The U.S. Senate on Thursday approved a controversial bill on how to treat detained terror suspects, boosting Republican hopes to enhance their strength in national security issues, ahead of the November elections.
The Senate endorsed the bill by a 65-34 vote after limited debate, following the bill's passage in the U.S. House of Representatives, the previous day.
It was now almost certain that U.S. President George W. Bush would sign it into law before the weekend, since the bill did not differ much with his original plan.
The bill would establish a military court system to prosecute terror suspects, while granting defendants more rights than they had under the U.S. administration's old system.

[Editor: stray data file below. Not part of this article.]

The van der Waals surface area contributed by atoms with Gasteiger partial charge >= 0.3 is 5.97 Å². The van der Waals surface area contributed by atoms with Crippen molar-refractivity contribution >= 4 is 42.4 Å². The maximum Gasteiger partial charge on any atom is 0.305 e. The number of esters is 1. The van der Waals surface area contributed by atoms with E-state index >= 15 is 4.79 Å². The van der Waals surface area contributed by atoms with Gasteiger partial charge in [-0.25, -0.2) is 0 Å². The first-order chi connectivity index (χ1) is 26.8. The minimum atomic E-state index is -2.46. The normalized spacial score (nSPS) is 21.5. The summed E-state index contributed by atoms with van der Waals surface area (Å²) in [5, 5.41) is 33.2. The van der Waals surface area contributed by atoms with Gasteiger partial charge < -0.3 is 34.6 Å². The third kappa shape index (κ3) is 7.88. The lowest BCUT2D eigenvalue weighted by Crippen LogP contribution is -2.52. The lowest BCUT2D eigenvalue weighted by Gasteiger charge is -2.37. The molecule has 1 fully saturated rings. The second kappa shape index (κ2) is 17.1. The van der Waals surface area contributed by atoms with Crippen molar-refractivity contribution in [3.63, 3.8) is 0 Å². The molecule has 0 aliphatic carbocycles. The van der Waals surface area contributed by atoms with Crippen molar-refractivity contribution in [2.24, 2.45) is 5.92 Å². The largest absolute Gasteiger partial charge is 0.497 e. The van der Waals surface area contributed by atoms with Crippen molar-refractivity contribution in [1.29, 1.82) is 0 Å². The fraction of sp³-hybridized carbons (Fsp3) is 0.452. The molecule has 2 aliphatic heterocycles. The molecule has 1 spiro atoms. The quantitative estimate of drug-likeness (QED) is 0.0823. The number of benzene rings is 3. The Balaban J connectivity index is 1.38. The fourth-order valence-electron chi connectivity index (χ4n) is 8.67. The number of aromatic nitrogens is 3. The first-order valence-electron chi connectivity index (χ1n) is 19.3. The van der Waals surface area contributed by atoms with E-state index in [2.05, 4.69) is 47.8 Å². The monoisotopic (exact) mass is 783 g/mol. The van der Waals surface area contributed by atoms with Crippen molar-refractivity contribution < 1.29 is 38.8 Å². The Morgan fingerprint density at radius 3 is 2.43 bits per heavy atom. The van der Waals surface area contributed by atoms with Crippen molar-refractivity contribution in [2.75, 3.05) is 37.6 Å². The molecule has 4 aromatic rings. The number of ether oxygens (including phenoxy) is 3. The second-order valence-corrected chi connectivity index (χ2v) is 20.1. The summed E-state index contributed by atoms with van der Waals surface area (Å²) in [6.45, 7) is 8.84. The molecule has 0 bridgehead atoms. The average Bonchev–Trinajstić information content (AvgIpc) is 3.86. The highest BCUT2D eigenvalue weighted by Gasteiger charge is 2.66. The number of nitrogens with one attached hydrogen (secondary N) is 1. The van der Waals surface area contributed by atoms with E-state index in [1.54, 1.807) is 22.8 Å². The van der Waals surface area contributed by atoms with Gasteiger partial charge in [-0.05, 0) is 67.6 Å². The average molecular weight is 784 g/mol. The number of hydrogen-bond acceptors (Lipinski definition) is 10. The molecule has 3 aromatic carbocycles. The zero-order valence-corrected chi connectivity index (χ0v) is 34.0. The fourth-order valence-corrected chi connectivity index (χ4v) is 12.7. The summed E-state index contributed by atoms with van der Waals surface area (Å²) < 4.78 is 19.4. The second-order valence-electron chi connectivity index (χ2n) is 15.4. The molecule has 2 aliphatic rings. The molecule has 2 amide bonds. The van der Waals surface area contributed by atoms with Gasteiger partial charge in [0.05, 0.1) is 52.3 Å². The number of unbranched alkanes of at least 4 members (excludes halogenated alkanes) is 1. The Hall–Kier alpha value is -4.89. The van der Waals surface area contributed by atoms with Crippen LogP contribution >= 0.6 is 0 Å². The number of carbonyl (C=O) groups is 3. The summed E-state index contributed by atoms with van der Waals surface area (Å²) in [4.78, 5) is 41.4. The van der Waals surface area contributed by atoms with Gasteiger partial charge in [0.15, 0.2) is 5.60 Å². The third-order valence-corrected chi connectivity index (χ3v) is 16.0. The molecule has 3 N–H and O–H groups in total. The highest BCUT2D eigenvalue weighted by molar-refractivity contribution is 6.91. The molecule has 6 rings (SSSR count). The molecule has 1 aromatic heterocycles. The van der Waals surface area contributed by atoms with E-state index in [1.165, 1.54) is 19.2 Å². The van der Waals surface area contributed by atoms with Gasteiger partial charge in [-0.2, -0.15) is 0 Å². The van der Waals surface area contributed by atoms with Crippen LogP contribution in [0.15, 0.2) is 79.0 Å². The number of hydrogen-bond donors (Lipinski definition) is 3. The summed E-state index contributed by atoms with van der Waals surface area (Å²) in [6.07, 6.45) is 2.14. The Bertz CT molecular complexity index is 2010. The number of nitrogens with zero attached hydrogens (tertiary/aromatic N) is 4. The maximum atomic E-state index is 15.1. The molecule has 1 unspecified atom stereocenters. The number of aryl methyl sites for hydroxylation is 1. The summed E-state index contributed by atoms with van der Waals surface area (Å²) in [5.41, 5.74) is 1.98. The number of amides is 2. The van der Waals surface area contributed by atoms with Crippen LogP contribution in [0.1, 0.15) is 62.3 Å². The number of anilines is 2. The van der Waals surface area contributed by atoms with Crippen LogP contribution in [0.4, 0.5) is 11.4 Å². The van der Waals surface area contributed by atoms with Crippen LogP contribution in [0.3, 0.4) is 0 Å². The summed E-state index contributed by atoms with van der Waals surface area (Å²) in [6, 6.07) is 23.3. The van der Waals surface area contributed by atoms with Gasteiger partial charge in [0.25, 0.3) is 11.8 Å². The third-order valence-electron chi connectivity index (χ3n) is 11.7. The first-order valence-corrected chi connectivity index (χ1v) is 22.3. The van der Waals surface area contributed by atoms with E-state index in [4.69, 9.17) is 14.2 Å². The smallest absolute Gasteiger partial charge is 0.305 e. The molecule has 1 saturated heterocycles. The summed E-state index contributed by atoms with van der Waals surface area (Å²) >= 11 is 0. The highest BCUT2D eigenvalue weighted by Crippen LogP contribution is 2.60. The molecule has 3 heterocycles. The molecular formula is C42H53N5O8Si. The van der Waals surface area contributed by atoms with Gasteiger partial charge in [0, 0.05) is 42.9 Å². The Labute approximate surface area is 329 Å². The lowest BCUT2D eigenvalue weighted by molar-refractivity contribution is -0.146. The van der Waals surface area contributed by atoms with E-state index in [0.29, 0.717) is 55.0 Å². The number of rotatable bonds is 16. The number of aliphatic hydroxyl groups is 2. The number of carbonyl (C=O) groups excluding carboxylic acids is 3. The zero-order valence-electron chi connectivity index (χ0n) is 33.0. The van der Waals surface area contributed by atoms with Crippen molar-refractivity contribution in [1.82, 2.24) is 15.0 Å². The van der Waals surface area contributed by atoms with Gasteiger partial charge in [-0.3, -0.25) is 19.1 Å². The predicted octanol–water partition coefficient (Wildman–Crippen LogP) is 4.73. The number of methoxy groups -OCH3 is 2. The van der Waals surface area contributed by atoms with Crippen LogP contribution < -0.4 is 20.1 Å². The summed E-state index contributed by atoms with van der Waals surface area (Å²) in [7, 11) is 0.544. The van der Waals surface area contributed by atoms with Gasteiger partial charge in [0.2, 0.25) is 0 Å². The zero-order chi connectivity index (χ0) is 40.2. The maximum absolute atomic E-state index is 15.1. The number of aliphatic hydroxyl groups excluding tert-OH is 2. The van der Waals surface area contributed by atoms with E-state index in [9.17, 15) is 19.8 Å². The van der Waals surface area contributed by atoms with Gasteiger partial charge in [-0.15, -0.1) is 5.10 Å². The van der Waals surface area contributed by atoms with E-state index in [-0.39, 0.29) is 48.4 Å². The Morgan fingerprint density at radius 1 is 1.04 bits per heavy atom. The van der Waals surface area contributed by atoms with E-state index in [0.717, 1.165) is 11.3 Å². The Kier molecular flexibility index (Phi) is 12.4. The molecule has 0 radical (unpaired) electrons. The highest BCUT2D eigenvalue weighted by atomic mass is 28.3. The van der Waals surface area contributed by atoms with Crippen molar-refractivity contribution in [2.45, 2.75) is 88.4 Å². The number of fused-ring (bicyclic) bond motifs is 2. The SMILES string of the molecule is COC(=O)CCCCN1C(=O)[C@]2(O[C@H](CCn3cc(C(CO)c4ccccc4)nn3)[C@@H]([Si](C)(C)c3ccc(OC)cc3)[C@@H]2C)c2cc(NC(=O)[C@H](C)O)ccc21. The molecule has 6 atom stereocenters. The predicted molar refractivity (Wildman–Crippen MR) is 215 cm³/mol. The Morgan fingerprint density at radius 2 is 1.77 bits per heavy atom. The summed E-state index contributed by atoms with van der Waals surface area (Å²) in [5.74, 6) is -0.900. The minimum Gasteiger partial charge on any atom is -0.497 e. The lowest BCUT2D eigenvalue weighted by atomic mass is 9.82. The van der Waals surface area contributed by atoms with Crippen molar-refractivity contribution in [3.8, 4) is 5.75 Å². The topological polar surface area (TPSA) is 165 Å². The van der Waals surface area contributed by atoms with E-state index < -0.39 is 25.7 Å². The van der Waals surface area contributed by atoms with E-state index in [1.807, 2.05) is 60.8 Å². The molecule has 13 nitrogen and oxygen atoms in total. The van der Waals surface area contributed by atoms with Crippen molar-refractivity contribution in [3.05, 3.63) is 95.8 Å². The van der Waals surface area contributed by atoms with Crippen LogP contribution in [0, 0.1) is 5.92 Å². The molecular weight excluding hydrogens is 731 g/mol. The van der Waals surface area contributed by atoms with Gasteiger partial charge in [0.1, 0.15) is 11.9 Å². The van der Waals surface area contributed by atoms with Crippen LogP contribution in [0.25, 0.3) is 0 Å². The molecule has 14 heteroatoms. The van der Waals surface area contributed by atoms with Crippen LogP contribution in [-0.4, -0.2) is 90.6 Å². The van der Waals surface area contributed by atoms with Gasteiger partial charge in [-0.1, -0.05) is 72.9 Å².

It also provided extensive definitions of war crimes such as torture, rape and biological experiments, but gave Bush broad authority to decide, which other techniques U.S. interrogators can legally use.
The provisions were intended to protect CIA interrogators from being prosecuted for war crimes.
Human rights groups and many Democrats said the bill gave Bush too much latitude to allow harsh interrogations and deprive detainees of their legal rights.
The passage of the bill spelt the end of a pre-election internal fight within the Republican camp.
For nearly two weeks, the Grand Old Party (GOP) has been embarrassed, as the White House and leading Republican senators debated on the content of the bill.
The two sides reached a compromise last Thursday, and Republicans were regarding the passage of the bill as a booster for their efforts to cast the party to come out strong on national security, a hot issue in the November midterm elections.